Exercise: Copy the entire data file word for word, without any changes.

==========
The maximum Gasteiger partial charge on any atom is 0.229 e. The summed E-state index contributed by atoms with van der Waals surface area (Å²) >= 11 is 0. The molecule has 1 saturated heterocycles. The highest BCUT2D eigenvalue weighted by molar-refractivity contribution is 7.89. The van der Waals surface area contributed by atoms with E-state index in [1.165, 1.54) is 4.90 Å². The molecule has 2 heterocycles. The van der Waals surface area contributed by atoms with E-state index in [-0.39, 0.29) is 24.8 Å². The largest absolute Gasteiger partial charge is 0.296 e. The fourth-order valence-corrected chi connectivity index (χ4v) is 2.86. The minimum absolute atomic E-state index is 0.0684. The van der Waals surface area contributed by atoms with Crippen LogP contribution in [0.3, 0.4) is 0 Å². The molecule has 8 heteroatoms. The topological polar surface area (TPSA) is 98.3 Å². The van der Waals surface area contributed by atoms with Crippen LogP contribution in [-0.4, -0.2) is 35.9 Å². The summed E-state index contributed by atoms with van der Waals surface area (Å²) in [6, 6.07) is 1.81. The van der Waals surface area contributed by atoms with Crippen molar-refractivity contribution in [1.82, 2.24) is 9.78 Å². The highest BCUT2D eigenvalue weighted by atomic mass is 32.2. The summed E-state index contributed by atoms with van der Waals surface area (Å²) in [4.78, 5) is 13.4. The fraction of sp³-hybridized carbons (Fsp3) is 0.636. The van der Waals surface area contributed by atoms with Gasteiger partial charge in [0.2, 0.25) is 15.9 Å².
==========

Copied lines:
The maximum Gasteiger partial charge on any atom is 0.229 e. The summed E-state index contributed by atoms with van der Waals surface area (Å²) >= 11 is 0. The molecule has 1 saturated heterocycles. The highest BCUT2D eigenvalue weighted by molar-refractivity contribution is 7.89. The van der Waals surface area contributed by atoms with E-state index in [1.165, 1.54) is 4.90 Å². The molecule has 2 heterocycles. The van der Waals surface area contributed by atoms with E-state index in [-0.39, 0.29) is 24.8 Å². The largest absolute Gasteiger partial charge is 0.296 e. The fourth-order valence-corrected chi connectivity index (χ4v) is 2.86. The minimum absolute atomic E-state index is 0.0684. The van der Waals surface area contributed by atoms with Crippen LogP contribution in [0.3, 0.4) is 0 Å². The molecule has 8 heteroatoms. The topological polar surface area (TPSA) is 98.3 Å². The van der Waals surface area contributed by atoms with Crippen LogP contribution in [-0.4, -0.2) is 35.9 Å². The summed E-state index contributed by atoms with van der Waals surface area (Å²) in [6, 6.07) is 1.81. The van der Waals surface area contributed by atoms with Crippen molar-refractivity contribution in [1.82, 2.24) is 9.78 Å². The highest BCUT2D eigenvalue weighted by atomic mass is 32.2. The summed E-state index contributed by atoms with van der Waals surface area (Å²) in [4.78, 5) is 13.4. The fraction of sp³-hybridized carbons (Fsp3) is 0.636. The van der Waals surface area contributed by atoms with Gasteiger partial charge in [0.2, 0.25) is 15.9 Å².